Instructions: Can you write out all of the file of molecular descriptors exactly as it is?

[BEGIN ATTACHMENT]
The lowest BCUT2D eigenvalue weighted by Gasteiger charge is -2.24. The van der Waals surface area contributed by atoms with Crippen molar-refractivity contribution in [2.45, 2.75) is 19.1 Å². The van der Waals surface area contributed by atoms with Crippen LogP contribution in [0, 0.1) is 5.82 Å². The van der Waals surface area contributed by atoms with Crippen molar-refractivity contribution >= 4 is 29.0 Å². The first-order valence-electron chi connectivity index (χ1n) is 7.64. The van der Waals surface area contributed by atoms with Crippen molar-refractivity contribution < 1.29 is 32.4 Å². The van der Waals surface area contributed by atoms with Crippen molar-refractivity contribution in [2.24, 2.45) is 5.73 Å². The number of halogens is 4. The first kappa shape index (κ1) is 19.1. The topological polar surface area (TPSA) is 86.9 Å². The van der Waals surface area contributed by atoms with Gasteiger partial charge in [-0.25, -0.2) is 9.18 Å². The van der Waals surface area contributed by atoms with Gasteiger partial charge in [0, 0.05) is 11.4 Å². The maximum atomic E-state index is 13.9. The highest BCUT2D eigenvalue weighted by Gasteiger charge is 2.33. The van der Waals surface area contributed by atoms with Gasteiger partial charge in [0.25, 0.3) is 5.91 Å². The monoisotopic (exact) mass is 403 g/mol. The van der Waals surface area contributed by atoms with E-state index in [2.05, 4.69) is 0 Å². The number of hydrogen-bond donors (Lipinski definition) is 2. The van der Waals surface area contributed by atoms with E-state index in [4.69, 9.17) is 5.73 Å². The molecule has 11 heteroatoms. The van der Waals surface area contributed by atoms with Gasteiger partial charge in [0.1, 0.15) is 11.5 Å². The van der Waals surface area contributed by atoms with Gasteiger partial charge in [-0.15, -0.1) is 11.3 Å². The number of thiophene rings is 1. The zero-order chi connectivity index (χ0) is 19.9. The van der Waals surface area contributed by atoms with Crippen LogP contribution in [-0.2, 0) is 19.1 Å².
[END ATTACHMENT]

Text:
The lowest BCUT2D eigenvalue weighted by Gasteiger charge is -2.24. The van der Waals surface area contributed by atoms with Crippen molar-refractivity contribution in [2.45, 2.75) is 19.1 Å². The van der Waals surface area contributed by atoms with Crippen LogP contribution in [0, 0.1) is 5.82 Å². The van der Waals surface area contributed by atoms with Crippen molar-refractivity contribution >= 4 is 29.0 Å². The first-order valence-electron chi connectivity index (χ1n) is 7.64. The van der Waals surface area contributed by atoms with Crippen molar-refractivity contribution < 1.29 is 32.4 Å². The van der Waals surface area contributed by atoms with Crippen molar-refractivity contribution in [2.24, 2.45) is 5.73 Å². The number of halogens is 4. The first kappa shape index (κ1) is 19.1. The topological polar surface area (TPSA) is 86.9 Å². The van der Waals surface area contributed by atoms with Gasteiger partial charge in [-0.25, -0.2) is 9.18 Å². The van der Waals surface area contributed by atoms with Gasteiger partial charge in [0, 0.05) is 11.4 Å². The maximum atomic E-state index is 13.9. The highest BCUT2D eigenvalue weighted by Gasteiger charge is 2.33. The van der Waals surface area contributed by atoms with Gasteiger partial charge in [0.25, 0.3) is 5.91 Å². The monoisotopic (exact) mass is 403 g/mol. The van der Waals surface area contributed by atoms with E-state index in [2.05, 4.69) is 0 Å². The number of hydrogen-bond donors (Lipinski definition) is 2. The van der Waals surface area contributed by atoms with E-state index in [4.69, 9.17) is 5.73 Å². The molecule has 11 heteroatoms. The van der Waals surface area contributed by atoms with Gasteiger partial charge in [0.1, 0.15) is 11.5 Å². The van der Waals surface area contributed by atoms with Gasteiger partial charge in [-0.15, -0.1) is 11.3 Å². The number of thiophene rings is 1. The zero-order chi connectivity index (χ0) is 19.9. The van der Waals surface area contributed by atoms with Crippen LogP contribution in [-0.2, 0) is 19.1 Å².